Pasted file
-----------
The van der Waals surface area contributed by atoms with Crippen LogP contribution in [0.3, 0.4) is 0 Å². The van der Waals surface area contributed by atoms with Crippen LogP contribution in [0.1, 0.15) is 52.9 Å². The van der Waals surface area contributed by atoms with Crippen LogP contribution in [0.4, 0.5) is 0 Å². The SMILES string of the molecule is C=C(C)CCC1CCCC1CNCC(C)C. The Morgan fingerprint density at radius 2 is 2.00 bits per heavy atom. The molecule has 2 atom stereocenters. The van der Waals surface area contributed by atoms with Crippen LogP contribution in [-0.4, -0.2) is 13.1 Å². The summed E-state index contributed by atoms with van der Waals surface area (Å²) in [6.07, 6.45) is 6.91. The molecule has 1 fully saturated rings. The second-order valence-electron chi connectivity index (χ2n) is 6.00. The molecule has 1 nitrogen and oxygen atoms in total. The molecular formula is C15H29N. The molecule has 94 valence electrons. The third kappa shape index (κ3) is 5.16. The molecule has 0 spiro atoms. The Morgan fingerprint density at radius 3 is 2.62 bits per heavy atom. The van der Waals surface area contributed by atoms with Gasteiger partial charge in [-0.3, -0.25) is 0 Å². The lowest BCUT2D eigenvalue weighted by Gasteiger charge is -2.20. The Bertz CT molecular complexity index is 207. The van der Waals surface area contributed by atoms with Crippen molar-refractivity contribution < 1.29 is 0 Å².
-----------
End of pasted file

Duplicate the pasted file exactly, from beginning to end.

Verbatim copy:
The van der Waals surface area contributed by atoms with Crippen LogP contribution in [0.3, 0.4) is 0 Å². The van der Waals surface area contributed by atoms with Crippen LogP contribution in [0.1, 0.15) is 52.9 Å². The van der Waals surface area contributed by atoms with Crippen LogP contribution in [0.4, 0.5) is 0 Å². The SMILES string of the molecule is C=C(C)CCC1CCCC1CNCC(C)C. The Morgan fingerprint density at radius 2 is 2.00 bits per heavy atom. The molecule has 2 atom stereocenters. The van der Waals surface area contributed by atoms with Crippen LogP contribution in [-0.4, -0.2) is 13.1 Å². The summed E-state index contributed by atoms with van der Waals surface area (Å²) in [6.07, 6.45) is 6.91. The molecule has 1 fully saturated rings. The second-order valence-electron chi connectivity index (χ2n) is 6.00. The molecule has 1 nitrogen and oxygen atoms in total. The molecular formula is C15H29N. The molecule has 94 valence electrons. The third kappa shape index (κ3) is 5.16. The molecule has 0 spiro atoms. The Morgan fingerprint density at radius 3 is 2.62 bits per heavy atom. The van der Waals surface area contributed by atoms with Gasteiger partial charge in [-0.3, -0.25) is 0 Å². The lowest BCUT2D eigenvalue weighted by Gasteiger charge is -2.20. The Bertz CT molecular complexity index is 207. The van der Waals surface area contributed by atoms with Crippen molar-refractivity contribution < 1.29 is 0 Å².